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ARE WE THERE YET? Men’s choir takes on new challenges in a rapidly changing world

By Paul Horsley There’s a zephyr wind blowing through gay men’s choirs in America, and Heartland Men’s Chorus appears to have found just the right man to take it into this new era of acceptance and tolerance. On June 13th and 14th, Dustin Cates concludes his brilliant first season as the choir’s artistic director with […]

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SING IT, GIRLFRIEND: QHP program highlights vocalism of three great American women

By Paul Horsley They battled addiction, domineering lovers, pigeonholing Hollywood studios, and a music industry controlled by men who feared strong women. They suffered defeats, but more often they triumphed by placing a distinctive mark on everything they did. And it is their very struggle that makes us love them. Judy Garland (1922-1969), Barbra Streisand […]

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SENSE OF HUMORS: Ballet brings top stager to set ground-breaking Balanchine classic

By Paul Horsley Victoria Simon remembers first seeing George Balanchine’s The Four Temperaments when it was almost new, as a youngster studying at the School of American Ballet in the 1950s and, later, as a dancer with New York City Ballet in the ’60s. “It broke new ground,” she said recently of the 30-minute piece, […]

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HIGHER: Harriman continues stellar 50th with Bell, Denk, promises more for 2015-16

By Paul Horsley The Harriman-Jewell Series’ auspicious 50th anniversary season has been a wild ride, and it’s not over yet. Recently the Series presented two notable performances within a week of each other, a violin-piano recital by Joshua Bell and Sam Haywood and an orchestral program with the Academy of St. Martin in Fields and […]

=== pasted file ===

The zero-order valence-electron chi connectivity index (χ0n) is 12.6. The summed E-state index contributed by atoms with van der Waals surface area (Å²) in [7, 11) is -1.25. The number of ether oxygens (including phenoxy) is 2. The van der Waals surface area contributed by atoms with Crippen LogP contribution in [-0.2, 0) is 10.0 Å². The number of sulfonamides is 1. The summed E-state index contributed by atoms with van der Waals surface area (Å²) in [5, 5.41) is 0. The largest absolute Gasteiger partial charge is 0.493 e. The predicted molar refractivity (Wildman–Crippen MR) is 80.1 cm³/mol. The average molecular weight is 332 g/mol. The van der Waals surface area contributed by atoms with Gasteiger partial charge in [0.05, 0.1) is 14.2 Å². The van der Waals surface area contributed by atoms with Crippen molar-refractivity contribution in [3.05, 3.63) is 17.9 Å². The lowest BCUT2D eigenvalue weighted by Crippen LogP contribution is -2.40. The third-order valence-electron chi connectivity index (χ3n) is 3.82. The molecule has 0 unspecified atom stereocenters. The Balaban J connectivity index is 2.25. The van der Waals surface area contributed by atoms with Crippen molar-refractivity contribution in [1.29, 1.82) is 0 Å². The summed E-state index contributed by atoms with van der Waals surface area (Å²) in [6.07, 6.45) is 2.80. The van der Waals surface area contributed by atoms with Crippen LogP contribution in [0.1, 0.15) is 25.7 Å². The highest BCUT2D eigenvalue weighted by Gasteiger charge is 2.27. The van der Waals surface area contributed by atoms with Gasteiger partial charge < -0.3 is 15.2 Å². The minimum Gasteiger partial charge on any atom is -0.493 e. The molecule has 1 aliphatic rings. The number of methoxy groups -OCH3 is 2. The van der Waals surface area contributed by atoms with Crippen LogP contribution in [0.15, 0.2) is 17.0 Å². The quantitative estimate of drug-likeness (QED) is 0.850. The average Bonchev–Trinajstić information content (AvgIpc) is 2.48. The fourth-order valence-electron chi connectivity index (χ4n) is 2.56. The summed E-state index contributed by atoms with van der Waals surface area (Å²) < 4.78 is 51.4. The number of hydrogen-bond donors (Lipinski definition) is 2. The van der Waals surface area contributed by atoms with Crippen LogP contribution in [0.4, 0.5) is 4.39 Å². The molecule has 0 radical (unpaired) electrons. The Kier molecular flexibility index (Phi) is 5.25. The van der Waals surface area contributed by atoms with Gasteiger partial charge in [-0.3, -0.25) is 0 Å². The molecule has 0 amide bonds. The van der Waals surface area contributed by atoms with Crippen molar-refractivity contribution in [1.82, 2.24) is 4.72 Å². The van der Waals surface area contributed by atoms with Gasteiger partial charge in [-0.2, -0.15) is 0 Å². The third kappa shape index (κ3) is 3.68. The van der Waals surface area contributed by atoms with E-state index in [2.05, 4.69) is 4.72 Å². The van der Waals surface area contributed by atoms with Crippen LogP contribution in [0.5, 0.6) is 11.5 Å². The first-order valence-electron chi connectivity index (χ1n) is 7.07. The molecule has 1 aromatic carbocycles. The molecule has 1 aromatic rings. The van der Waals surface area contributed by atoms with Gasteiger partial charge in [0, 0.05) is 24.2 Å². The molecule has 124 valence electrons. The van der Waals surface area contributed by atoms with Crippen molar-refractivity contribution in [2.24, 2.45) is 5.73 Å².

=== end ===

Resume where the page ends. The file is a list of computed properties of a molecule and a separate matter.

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BEL CANTO, OR CAN BELT-O? Met tenor will bring freshness, classic vocal style to Harriman-Jewell Series

By Paul Horsley One of the opera world’s newest stars hails from the oldest of places. The singer whom the New York Times called “the real thing, a tenor who naturally combines plaintive sound with burnished intensity” grew up on Malta, a tiny island whose 7,000 years of history has included Greeks, Phoenicians, Romans, Arabs, […]

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SCHIFF DIGS IN, DANIELPOUR ‘SINGS’: Two events show that classical is still alive and reinventing itself

By Paul Horsley András Schiff’s recent Friends of Chamber Music recital stood out chiefly because the Hungarian-born pianist truly interpreted each of the sonatas he’d chosen to play: four late works by masters of the Classical tradition on which much Western tonal music rests. These days not everyone in classical music “interprets,” or when they […]

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DECEPTION THAT KILLS: Ballet brings classic tale of love, betrayal and apotheosis to Kauffman Center

By Paul Horsley The Kansas City Ballet’s current Giselle is a lavish affair, with exceptional dancing, delicious scenic designs by Simon Pastukh, tasteful “period” costumes by David Heuvel and fine musical direction by Ramona Pansegrau. The set includes an attractive drop depicting the feudal village’s ducal palace high on a hill, a series of leafy-green […]

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ART TRUMPS POLITICS (AGAIN): With wars and revolutions behind, pianist continues spinning poetry

By Paul Horsley Her mother tried to keep her away from the piano, but three-year-old Dubravka Tomšič insisted. Soon afterward, having learned how to read notes, she acquired a teacher in her native Slovenia, former Cortot pupil Zora Zarnik, who had never taught children before. “She was a very sensitive, very beautiful pianist,” Dubravka said […]

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A HISTORY STILL BEING TOLD: KC Rep’s ‘Angels’ lifts us from our smug seats and slaps us in the face

By Paul Horsley Angels in America, currently playing at the Kansas City Repertory Theatre’s Copaken Stage, is an odd duck in American theater and is likely to remain so. Set during the height of the AIDS crisis in the mid-1980s, the two-part, six-hour epic contains some of the greatest writing by an American in modern […]

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